Similar to previous studies,22 23 26 39 40 the present study demonstrated a greater risk of new DM also in the post-acute periods among hospitalized patients, with higher risk in those with greater COVID-19 severity. However, in contrast to previous studies,39 40 this study demonstrated no excess risk for new DM among 150 875 non-hospitalized patients with COVID-19. Moreover, by using several baseline times, this study demonstrated that the excess risk of DM among hospitalized patients was persistent but attenuated over time. The different findings among non-hospitalized patients may be related to differences in research methods and populations. Specifically, some previous studies assessed the association of COVID-19 with new DM in the context of long COVID-19.22 23 39 40 A study on US veterans included mostly white men with mean age of 61 years.26 A recent study on German individuals compared between patients with COVID-19 and individuals with acute upper respiratory tract infections.25 By using the integrated healthcare system’s electronic data warehouse of the largest healthcare organization in Israel, we were able to study a multiethnic large population, consisted of men and women with mean age of 43 years, and to follow them over the post-acute phase while focusing on incident DM as the main and sole outcome. Socioeconomic factors imposed by COVID-19 were considered in the analysis.
There are several limitations to this study. First is the observational nature of a retrospective study with a limited ability to ascribe a causal relationship. Second, increased interaction with the healthcare system for patients with COVID-19 may relate to increased opportunities to make a DM diagnosis. As expected, higher frequency of visits and blood glucose tests in the primary care clinics was observed among patients with COVID-19 compared with controls without COVID-19 during the follow-up period (98.2% and 57.5%, respectively). We partially addressed this potential surveillance bias by using 4-month landmark analysis, and diminished the difference in frequency of interaction with the healthcare system among patients with COVID-19 and non-COVID-19 matches (31.0% and 26.4%, respectively). Third, since the study was based on data retrospectively collected from the healthcare organization, the diagnosis of DM may have been missing or may not have been recorded accurately. To minimize the possibility of including undiagnosed individuals with DM, strict exclusion criteria were applied. Fourth, baseline variables were defined using the most recently available data prior to index date, and therefore, the data collected for some variables may not reflect the actual status at index date. This limitation is particularly relevant for variables such as smoking status, BMI, blood pressure, and laboratory data that can change over time. Fifth, classifying study population into COVID-19 and non-COVID-19 was based on documentation of a positive PCR test. There was a possibility of misclassifying undetected patients with COVID-19, especially those with asymptomatic and mild illness who did not perform the PCR test, into non-COVID-19 group. This limitation may result in a bias toward null. Sixth, data were collected before the Omicron variant emerged as a dominant variant of SARS-CoV-2 and therefore the results of this study may not apply to that variant. Seventh, data on the medication used, including corticosteroids, were available only in the community setting and were not available during hospitalization. Therefore, we were unable to adjust for or matched based on corticosteroid used during hospitalization. Lastly, in the frame of this study, it was not feasible to accurately break down the DM diagnosis data by type and distinguish between type 1 DM and T2DM.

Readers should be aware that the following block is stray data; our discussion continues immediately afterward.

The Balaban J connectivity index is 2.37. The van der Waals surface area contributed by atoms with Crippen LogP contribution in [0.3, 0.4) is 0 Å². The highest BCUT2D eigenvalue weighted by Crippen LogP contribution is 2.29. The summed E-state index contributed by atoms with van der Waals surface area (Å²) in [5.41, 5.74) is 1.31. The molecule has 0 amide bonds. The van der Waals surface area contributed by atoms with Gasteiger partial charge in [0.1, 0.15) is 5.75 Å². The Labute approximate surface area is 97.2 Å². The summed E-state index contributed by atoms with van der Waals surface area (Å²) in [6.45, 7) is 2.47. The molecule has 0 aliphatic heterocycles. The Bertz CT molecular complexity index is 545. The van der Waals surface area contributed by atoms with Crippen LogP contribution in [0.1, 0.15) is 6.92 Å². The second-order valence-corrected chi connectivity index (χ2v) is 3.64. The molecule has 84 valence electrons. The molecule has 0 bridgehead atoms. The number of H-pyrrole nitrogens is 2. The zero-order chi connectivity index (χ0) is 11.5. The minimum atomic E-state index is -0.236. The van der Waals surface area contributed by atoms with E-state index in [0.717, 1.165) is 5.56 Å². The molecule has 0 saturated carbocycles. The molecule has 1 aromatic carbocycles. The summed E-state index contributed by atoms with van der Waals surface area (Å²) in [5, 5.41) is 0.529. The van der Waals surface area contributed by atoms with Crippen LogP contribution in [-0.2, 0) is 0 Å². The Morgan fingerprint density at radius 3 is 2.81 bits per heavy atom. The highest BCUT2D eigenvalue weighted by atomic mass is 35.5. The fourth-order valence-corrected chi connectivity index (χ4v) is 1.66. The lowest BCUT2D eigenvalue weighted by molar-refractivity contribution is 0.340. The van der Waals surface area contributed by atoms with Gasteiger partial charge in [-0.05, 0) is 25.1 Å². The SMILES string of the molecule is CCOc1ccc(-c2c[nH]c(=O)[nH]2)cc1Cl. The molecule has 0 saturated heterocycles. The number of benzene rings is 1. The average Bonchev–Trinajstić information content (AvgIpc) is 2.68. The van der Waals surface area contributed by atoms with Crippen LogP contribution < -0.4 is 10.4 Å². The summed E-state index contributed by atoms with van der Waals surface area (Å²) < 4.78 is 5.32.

Compared with individuals without COVID-19, non-hospitalized patients were not at higher risk of new DM either at the acute phase nor afterward. Hospitalized patients had a higher risk of new DM during the acute and post-acute phase, with the highest risk among severe hospitalized patients.
Data availability statement
No data are available. The data are not publicly available due to privacy restrictions.
Patient consent for publication
This study was approved by the Clalit institutional review board (approval number 0114-20-COM). Since the study was based on historical data from Clalit’s electronic data warehouse, individual patient consent was not required. All patient identities were concealed.
We thank Professor Morton Leibowitz for his thoughtful review. We thank Ms Noga Ramot, statistician and data analyst in the Branch of Planning and Strategy at Clalit Health Services, for her assistance in the statistical analyses.
OR and TT contributed equally.
Contributors Study concept and design—OR, TT, AC, WS and GL. Acquisition analysis and interpretation of data—OR, TT, MH, AC, WS, PG, DD and GL. Drafting of the manuscript—OR and TT. Critical revision of the manuscript for important intellectual content—OR, TT, MH, AC, WS, PG, DD and GL. Statistical analysis—MH and OR. Administrative, technical and material support—OR, TT, MH and GL. Study supervision—GL. GL is the guarantor of the study.
Funding The authors have not declared a specific grant for this research from any funding agency in the public, commercial or not-for-profit sectors.
Competing interests None declared.
Provenance and peer review Not commissioned; externally peer reviewed.